BOOK THE THIRD: A LONG LANE
Chapter 10: Scouts Out (continued)
A more ridiculous and feeble spectacle than this tottering wretch
making unsteady sallies into the roadway, and as often staggering
back again, oppressed by terrors of vehicles that were a long way
off or were nowhere, the streets could not have shown. Over and
over again, when the course was perfectly clear, he set out, got half
way, described a loop, turned, and went back again; when he
might have crossed and re-crossed half a dozen times. Then, he
would stand shivering on the edge of the pavement, looking up the
street and looking down, while scores of people jostled him, and
crossed, and went on. Stimulated in course of time by the sight of
so many successes, he would make another sally, make another
loop, would all but have his foot on the opposite pavement, would
see or imagine something coming, and would stagger back again.
There, he would stand making spasmodic preparations as if for a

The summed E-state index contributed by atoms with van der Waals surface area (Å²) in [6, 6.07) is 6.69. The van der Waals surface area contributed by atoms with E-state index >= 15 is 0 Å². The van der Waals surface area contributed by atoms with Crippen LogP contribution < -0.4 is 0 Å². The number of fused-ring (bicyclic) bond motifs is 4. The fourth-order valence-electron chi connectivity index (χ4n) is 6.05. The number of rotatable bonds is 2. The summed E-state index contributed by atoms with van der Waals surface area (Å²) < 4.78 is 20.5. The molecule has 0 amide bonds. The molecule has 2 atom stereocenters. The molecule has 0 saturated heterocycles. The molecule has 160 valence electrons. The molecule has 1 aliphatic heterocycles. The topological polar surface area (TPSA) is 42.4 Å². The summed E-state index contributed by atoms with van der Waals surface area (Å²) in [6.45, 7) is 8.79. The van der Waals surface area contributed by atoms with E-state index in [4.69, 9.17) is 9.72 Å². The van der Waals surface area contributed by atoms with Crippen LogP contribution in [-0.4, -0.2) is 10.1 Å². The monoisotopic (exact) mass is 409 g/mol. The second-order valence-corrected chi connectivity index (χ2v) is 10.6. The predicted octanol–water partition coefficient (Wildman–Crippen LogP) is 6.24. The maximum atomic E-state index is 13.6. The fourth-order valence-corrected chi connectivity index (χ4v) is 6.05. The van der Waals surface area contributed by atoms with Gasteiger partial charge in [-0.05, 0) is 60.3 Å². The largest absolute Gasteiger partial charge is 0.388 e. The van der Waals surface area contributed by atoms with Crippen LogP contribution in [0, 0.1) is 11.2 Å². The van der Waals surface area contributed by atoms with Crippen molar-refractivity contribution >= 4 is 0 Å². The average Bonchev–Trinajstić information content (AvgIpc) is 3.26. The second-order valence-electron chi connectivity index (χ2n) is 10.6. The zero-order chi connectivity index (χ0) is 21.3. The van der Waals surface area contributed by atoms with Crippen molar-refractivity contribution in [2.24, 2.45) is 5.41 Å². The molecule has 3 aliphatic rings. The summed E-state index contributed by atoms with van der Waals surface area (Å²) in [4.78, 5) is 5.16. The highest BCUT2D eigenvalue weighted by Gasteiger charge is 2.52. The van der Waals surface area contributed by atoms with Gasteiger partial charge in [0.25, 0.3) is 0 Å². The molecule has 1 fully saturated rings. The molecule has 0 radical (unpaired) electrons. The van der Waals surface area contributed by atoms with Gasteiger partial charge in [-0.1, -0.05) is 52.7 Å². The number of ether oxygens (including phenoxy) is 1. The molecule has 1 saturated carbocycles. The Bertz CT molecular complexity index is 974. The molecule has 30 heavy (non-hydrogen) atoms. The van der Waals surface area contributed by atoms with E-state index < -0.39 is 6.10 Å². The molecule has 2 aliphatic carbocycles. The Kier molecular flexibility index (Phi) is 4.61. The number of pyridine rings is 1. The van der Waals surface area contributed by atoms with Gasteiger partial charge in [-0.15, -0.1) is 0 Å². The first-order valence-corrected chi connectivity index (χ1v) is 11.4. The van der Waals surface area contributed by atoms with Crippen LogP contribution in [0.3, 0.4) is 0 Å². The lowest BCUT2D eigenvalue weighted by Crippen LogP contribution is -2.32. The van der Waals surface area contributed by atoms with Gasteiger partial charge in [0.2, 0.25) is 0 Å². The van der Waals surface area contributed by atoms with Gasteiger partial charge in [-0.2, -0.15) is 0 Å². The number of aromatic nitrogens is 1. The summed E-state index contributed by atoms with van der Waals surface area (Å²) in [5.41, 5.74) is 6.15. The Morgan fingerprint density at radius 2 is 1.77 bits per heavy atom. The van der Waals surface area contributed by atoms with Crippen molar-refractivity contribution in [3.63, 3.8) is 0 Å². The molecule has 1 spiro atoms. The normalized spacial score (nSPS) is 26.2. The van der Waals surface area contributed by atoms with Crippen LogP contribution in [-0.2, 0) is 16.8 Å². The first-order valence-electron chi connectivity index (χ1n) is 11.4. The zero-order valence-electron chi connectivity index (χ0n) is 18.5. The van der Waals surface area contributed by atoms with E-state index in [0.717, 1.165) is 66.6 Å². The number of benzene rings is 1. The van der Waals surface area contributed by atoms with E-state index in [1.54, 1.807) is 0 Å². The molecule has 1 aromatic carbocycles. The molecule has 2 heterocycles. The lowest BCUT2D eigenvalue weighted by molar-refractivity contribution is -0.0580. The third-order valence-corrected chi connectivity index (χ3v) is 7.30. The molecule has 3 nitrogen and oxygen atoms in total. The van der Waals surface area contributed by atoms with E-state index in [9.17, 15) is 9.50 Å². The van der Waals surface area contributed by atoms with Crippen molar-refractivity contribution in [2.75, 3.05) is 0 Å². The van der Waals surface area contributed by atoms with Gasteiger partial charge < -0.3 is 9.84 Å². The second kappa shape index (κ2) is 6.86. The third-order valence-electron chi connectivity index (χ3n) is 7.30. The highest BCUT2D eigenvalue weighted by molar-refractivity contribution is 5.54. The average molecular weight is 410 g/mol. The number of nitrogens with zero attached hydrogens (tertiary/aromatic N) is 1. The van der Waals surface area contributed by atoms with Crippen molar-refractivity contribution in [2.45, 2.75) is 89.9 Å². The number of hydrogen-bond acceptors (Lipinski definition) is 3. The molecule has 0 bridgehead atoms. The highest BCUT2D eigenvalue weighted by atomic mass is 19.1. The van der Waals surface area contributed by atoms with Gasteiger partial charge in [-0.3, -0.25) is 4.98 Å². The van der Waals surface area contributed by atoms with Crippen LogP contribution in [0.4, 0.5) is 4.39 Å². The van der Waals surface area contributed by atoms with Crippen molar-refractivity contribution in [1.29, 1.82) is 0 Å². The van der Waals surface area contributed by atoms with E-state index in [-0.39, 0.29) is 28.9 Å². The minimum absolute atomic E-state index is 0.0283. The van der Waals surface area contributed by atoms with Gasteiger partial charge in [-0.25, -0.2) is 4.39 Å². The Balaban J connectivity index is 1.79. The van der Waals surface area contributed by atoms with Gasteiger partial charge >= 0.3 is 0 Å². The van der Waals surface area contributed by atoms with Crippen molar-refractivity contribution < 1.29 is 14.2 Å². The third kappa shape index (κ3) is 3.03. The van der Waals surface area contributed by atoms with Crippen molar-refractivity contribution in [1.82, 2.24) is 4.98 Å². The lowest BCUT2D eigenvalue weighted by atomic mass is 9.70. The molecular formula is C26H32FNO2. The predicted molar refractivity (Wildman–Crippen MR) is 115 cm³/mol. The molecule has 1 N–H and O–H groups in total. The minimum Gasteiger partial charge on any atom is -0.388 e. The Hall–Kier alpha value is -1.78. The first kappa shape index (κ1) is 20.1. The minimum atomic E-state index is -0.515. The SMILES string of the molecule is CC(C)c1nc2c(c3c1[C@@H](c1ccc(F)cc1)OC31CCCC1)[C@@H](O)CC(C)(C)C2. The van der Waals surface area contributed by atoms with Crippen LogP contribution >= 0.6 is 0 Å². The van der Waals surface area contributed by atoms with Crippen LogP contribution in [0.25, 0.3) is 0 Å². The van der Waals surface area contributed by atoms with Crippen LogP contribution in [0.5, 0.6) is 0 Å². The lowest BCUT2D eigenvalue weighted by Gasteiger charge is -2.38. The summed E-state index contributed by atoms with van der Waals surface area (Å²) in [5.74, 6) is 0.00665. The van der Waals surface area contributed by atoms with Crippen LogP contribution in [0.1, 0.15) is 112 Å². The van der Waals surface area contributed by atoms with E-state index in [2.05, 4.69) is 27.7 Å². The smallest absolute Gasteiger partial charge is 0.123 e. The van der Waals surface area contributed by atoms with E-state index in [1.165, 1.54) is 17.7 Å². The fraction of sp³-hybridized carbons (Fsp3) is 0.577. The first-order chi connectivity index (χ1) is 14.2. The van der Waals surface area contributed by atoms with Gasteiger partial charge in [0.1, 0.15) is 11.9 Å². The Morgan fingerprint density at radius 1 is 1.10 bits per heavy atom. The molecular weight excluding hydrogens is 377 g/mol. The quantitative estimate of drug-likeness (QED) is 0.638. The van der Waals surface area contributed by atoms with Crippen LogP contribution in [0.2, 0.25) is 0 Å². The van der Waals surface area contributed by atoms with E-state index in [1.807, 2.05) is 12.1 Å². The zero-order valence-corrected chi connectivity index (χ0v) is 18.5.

great leap, and at last would decide on a start at precisely the
wrong moment, and would be roared at by drivers, and would
shrink back once more, and stand in the old spot shivering, with
the whole of the proceedings to go through again.
'It strikes me,' remarked Eugene coolly, after watching him for
some minutes, 'that my friend is likely to be rather behind time if
he has any appointment on hand.' With which remark he strolled
on, and took no further thought of him.
Lightwood was at home when he got to the Chambers, and had
dined alone there. Eugene drew a chair to the fire by which he was
having his wine and reading the evening paper, and brought a
glass, and filled it for good fellowship's sake.
'My dear Mortimer, you are the express picture of contented
industry, reposing (on credit) after the virtuous labours of the day.'
'My dear Eugene, you are the express picture of discontented
idleness not reposing at all. Where have you been?'
'I have been,' replied Wrayburn, '--about town. I have turned up at
the present juncture, with the intention of consulting my highly
intelligent and respected solicitor on the position of my affairs.'
'Your highly intelligent and respect solicitor is of opinion that your
affairs are in a bad way, Eugene.'